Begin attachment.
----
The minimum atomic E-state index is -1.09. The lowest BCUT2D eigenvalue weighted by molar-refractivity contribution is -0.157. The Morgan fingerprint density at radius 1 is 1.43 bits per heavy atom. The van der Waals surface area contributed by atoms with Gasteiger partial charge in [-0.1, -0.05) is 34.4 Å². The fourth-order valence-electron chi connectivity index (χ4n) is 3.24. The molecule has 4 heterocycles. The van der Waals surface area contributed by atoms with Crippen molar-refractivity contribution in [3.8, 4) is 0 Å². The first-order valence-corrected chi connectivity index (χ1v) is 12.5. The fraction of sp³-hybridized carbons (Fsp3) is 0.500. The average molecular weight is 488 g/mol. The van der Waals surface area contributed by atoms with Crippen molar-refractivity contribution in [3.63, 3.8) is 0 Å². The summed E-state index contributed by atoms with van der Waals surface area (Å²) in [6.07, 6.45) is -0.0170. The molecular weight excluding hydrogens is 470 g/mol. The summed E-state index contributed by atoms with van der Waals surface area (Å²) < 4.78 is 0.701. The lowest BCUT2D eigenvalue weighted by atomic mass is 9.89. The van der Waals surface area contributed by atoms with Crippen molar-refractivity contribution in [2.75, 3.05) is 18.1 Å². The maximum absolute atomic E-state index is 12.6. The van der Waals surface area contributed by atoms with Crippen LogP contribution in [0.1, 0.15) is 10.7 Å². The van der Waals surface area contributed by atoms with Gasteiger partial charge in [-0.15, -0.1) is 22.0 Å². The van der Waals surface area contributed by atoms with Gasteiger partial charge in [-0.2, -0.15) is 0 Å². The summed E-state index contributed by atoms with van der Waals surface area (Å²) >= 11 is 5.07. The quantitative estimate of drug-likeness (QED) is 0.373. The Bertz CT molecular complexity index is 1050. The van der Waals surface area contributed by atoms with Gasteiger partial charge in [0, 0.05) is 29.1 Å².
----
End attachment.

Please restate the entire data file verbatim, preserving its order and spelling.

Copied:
The minimum atomic E-state index is -1.09. The lowest BCUT2D eigenvalue weighted by molar-refractivity contribution is -0.157. The Morgan fingerprint density at radius 1 is 1.43 bits per heavy atom. The van der Waals surface area contributed by atoms with Gasteiger partial charge in [-0.1, -0.05) is 34.4 Å². The fourth-order valence-electron chi connectivity index (χ4n) is 3.24. The molecule has 4 heterocycles. The van der Waals surface area contributed by atoms with Crippen molar-refractivity contribution in [3.8, 4) is 0 Å². The first-order valence-corrected chi connectivity index (χ1v) is 12.5. The fraction of sp³-hybridized carbons (Fsp3) is 0.500. The average molecular weight is 488 g/mol. The van der Waals surface area contributed by atoms with Crippen molar-refractivity contribution in [3.63, 3.8) is 0 Å². The summed E-state index contributed by atoms with van der Waals surface area (Å²) in [6.07, 6.45) is -0.0170. The molecular weight excluding hydrogens is 470 g/mol. The summed E-state index contributed by atoms with van der Waals surface area (Å²) < 4.78 is 0.701. The lowest BCUT2D eigenvalue weighted by atomic mass is 9.89. The van der Waals surface area contributed by atoms with Crippen molar-refractivity contribution in [2.75, 3.05) is 18.1 Å². The maximum absolute atomic E-state index is 12.6. The van der Waals surface area contributed by atoms with Crippen LogP contribution in [0.1, 0.15) is 10.7 Å². The van der Waals surface area contributed by atoms with Gasteiger partial charge in [-0.15, -0.1) is 22.0 Å². The van der Waals surface area contributed by atoms with Gasteiger partial charge in [-0.2, -0.15) is 0 Å². The summed E-state index contributed by atoms with van der Waals surface area (Å²) >= 11 is 5.07. The quantitative estimate of drug-likeness (QED) is 0.373. The Bertz CT molecular complexity index is 1050. The van der Waals surface area contributed by atoms with Gasteiger partial charge in [0, 0.05) is 29.1 Å².